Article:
Seth GreenSeth Green’s letter to his younger self
Monday 31 October 2011, by Webmaster
For its new book, “Dear Me,” Atria Books asked celebrities to write a letter to their 16-year-old selves. The book includes reproductions of actual letters and personal photos. Here’s the letter from actor Seth Green.
Let’s start with that — I know you’ve taken an enormous amount of crap for the funny name up to this point, but let me assure you in just 10 years, your name will be crazy common. Seriously, I know it’s improbable, but even successful famous people will be named Seth. Like you’ll be in a room and someone will say ‘Seth’ and a BUNCH of people will say ‘yes?’ So stop hating your parents for the handicap.
Let me just say this – it gets easier. I know right now it sucks, family unit dissolving, personal identity in crisis, constant reminders that you don’t belong where you are – but it gets easier. Hard work pays off, and you will find people and places that allow and encourage you to be the best YOU that you can, so seek them out.
Plus you get much less awkward. You will literally wake up one day and realize you don’t have to impress anyone to have them like you. Don’t try so hard, and things will get easier.
Don’t quit. Don’t leave any vision unrealized. Believe in yourself. Actually, I can’t stress that enough – no one will believe in you if you don’t truly believe in yourself. So work through all the self-doubt and self-loathing and get down to business. You will work for at least the next 30 years, each year harder than the last. I know that doesn’t sound so great, but you will make lots of your own stuff and work closely with almost every one of your heroes and they will enjoy it, so … that takes the sting out, right?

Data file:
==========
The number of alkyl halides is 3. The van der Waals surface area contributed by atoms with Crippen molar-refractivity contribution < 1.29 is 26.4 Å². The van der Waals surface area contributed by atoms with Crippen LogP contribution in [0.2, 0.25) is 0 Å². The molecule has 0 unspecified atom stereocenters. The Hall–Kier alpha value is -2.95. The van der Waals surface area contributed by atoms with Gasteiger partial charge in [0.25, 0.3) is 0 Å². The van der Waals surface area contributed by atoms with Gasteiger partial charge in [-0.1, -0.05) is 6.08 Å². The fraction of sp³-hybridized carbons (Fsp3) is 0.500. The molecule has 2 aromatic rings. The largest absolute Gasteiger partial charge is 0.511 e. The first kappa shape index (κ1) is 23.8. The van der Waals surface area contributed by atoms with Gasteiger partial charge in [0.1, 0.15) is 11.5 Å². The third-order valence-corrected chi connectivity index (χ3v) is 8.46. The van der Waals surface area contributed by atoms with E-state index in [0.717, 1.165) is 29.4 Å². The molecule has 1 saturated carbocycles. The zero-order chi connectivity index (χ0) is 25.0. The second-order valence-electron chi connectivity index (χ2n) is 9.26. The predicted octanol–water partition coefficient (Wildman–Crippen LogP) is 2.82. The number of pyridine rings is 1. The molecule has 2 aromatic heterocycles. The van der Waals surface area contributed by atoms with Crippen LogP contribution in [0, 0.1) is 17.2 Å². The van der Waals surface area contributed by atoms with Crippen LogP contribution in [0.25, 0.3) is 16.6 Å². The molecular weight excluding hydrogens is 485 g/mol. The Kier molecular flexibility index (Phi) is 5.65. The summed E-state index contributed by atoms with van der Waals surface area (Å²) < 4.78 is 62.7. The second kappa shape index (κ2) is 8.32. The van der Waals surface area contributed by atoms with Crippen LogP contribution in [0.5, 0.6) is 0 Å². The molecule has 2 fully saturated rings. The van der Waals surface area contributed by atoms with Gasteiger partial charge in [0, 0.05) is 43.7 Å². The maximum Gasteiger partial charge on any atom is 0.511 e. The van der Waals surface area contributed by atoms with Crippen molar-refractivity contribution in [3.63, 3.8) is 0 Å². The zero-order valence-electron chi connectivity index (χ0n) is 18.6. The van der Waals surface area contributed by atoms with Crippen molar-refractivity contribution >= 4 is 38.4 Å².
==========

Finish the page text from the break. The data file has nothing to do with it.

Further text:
Last thing, you have to stop wearing what you’re wearing. I know you’re ‘making statements’ and ‘challenging stereotypes’ but you are trying a little too hard and just a little misguided. Plus in the future, there’s a magic device that links every piece of recorded media together in a way that can be viewed by anyone, anywhere forever and ever. So that commercial you did when you were 7 where you look really stupid, and that sweet summer camp photo from 1982 where you’re in shorts and really sunburned? Those will be available into perpetuity, so be careful what you put out there.
Aside from that, it’s up to you. Everything that you don’t get, everything that you suffer through – all your mistakes and triumphs get you exactly where you need to be. Enjoy the adventure.